I’ve heard it said that we’re all made of the same stuff, but we all use our stuff differently. Are we using our stuff to achieve the greatest success possible? Does the way we use our stuff separate us from our competition? Does it result in intensifying the likelihood of customers continuing to do business with us?
If the answer to any of those questions isn’t a wholehearted “YES!,” then perhaps it’s worth examining why not. The tendency to over-analyze can be a dangerous one. Just as dangerous is failing to examine what is and isn’t working. Whatever our approach, we can’t afford to lose sight of the basics of our business success.
Consider, for example, any great professional athletic coach, and one thing is certain: They keep their team focused on the fundamentals of the game. Why? Without the fundamentals, victory is nearly impossible to achieve. In football, blocking and tackling correctly are more likely to result in victory than the various plays that the quarterback may call.
Granted, essentials are not normally thought of as the exciting aspects of individual plays, but that in no way minimizes their importance. No matter what other advanced strategies we implement, if we cover the basics well, we are almost always guaranteed success. However, our tendencies often lead us to overlook these fundamentals until it is too late and we experience the loss of a customer. Business is, after all, a contact sport.
Whatever the actual fundamental principle may be, the more obvious, simple or apparent, the more likely we are to overlook it. As this concept applies to the field of business competition, where successful customer relationships are the goal, allow me to provide a little coaching. In fact, here are four fundamental principles of creating effective customer relationships that I find are taken for granted at best and dismissed entirely at worst:
Make it your mission to portray an image of kindness rather than one of being the owner or manager. In fact, abandon those positions and focus on demonstrating your approachability, likeability, and authenticity. Those will go a long way toward laying the groundwork of stronger customer relations. After all, being kind is always more important than being right.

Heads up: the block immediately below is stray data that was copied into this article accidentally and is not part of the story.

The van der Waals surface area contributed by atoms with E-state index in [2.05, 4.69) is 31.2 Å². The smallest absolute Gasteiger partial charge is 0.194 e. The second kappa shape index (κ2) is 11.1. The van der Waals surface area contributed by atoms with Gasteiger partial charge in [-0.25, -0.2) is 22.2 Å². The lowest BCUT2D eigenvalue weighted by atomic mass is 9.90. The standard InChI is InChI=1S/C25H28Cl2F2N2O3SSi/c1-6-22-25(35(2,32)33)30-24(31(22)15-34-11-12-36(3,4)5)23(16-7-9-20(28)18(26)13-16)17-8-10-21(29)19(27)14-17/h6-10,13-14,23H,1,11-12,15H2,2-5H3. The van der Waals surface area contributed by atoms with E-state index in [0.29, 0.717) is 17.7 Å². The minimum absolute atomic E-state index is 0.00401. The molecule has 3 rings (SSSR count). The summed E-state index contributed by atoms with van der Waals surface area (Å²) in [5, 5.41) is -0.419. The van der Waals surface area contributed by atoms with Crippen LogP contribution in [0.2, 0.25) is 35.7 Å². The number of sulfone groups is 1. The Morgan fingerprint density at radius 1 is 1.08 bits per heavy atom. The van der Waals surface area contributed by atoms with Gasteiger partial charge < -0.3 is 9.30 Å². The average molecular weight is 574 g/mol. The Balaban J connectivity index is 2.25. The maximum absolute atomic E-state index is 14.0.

Greet everyone with a smile: employees, customers, potential customers and repeat customers, alike. The hardest exteriors are most easily penetrated by a simple smile. People do business with people they like. Showing your interest in others is a basic way to win their hearts and minds.
Extend a hand upon first meeting someone, give your name, and ask for theirs. This is such a simple gesture, yet it’s becoming less and less common. I once found myself in need of a new dry cleaner. I visited several places, but it was a handshake and introduction that ultimately won my business. Sometimes it doesn’t take much to separate us from our competition.
Treat your employees even better than you treat your customers. Be their source of inspiration, motivation, attitude, and example. In many ways, employees are the most effective way to manage a business’ brand. They are most often the ones reflecting the core values and service standards to the customers. Treating them well translates to treating the customer well.
Business—starting it, growing it, maintaining it—is much more complicated, of course, but none of the skill, determination, or hard work we put in can compensate for failing to master these fundamentals. Respecting others is paramount to achieving and sustaining professional success. Getting back to the basic sales strategies always comes down to the relationships you establish with your customers. Meaningful business is always, and will always be, the result of meaningful relationships. If you give VIP treatment, you can expect greater results!